Will the Sports Betting Bill Get Signed into Law in Minnesota as Time is Running Out


Sports betting will also be an uphill battle in Minnesota. The Senate Finance Committee in the North Star State approved a sports betting initiative by a narrow margin of 5-4.

The Sports Betting Bills Differ as Time is Running Out

Minnesota’s legislative session ends on Monday, which means that there isn’t much time to iron out the differences. The sports betting bill that is sponsored by Sen. Roger Chamberlain allows tribal casinos and the state’s two-horse race tracks to offer mobile and retail sports gambling.

The problem with that aspect of the bill is the original bill gave online sports betting exclusively to tribes. The tribe wants to control the online sports betting market because it would generate more revenue for these tribal casinos while the race tracks and professional sports franchises stay out of it.

Other aspects of both bills remain the same in Minnesota. In an effort to drive out offshore sportsbooks and other illegal methods of wagering, the tax rate would be set at 10 percent for online and in-person wagering. A 10 percent tax rate is considered to be very low regarding industry standards.

Horse Racing Could Be a Deal-Breaker and Wasted Efforts

Minnesota may not legalize sports betting in 2022 as the clock is ticking. Besides allowing sports betting to take place in horse racing facilities, everything else seems to be on the same page.

Andy Platto, who is executive director of the Minnesota Indian Gaming Association, represents 10 out of the 11 tribes, stated in a letter that the tribes don’t want any other parties to be involved when the market launches. This isn’t the first time MIGA tried to squander efforts pushed by other parties to be involved in the sports gambling market.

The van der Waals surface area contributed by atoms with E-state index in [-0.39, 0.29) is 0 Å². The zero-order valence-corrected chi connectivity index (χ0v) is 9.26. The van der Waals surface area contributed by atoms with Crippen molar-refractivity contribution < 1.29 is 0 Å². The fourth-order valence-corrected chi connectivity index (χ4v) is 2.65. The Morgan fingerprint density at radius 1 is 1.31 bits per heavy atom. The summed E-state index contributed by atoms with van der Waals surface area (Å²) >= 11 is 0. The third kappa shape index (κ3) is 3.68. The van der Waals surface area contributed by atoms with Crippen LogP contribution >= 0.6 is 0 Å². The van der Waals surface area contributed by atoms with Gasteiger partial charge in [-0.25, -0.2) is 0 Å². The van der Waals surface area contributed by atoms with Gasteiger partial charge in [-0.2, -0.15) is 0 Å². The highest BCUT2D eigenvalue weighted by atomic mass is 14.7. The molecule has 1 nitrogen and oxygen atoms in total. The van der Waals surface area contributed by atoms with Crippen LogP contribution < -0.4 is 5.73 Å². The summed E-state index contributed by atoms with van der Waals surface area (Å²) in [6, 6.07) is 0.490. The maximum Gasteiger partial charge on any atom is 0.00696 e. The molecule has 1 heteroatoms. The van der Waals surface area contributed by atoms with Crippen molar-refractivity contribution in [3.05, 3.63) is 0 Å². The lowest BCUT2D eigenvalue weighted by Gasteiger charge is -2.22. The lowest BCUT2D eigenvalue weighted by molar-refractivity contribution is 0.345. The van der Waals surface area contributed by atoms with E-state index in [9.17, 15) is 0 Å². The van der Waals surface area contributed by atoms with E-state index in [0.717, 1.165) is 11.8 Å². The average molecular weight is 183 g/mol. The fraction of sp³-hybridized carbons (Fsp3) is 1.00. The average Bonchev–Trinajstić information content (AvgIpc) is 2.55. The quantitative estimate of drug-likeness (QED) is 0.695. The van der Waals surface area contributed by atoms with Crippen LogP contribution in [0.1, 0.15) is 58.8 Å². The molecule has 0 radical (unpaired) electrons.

Sen. Chamberlain doesn’t want to give the idea of allowing sports betting to take place at the horse track facilities. He believes he and the tribal representatives can agree on a solution before the clock strikes zero on Monday. All parties must agree so the bill can be signed into law by Gov. Tim Walz.

What Will Minnesota Do With the Potential Revenue

If an agreement is made by Monday, Minnesota will be a part of the sports betting industry. Under the House bill, the revenue would go towards problem gambling assistance and funding youth sports programs. And other programs that need funding.

On the other hand, the Senate bill would evenly distribute the revenue between mental health treatment and charitable gambling organizations and events. Sports betting could generate the state a lot of money annually, but there could be some drawbacks.

Whoever controls the market needs to promote responsible gaming. Supporters of the Senate bill like the idea of funding gambling recovery programs. Lawmakers who want to bring sports betting to Minnesota still believe that sports betting will be legalized come Monday.

Many of Minnesota’s neighboring states offer some sort of sports betting, including South Dakota and Iowa. Wisconsin offers retail sports wagering in some locations. The Canadian province of Ontario offers sports betting.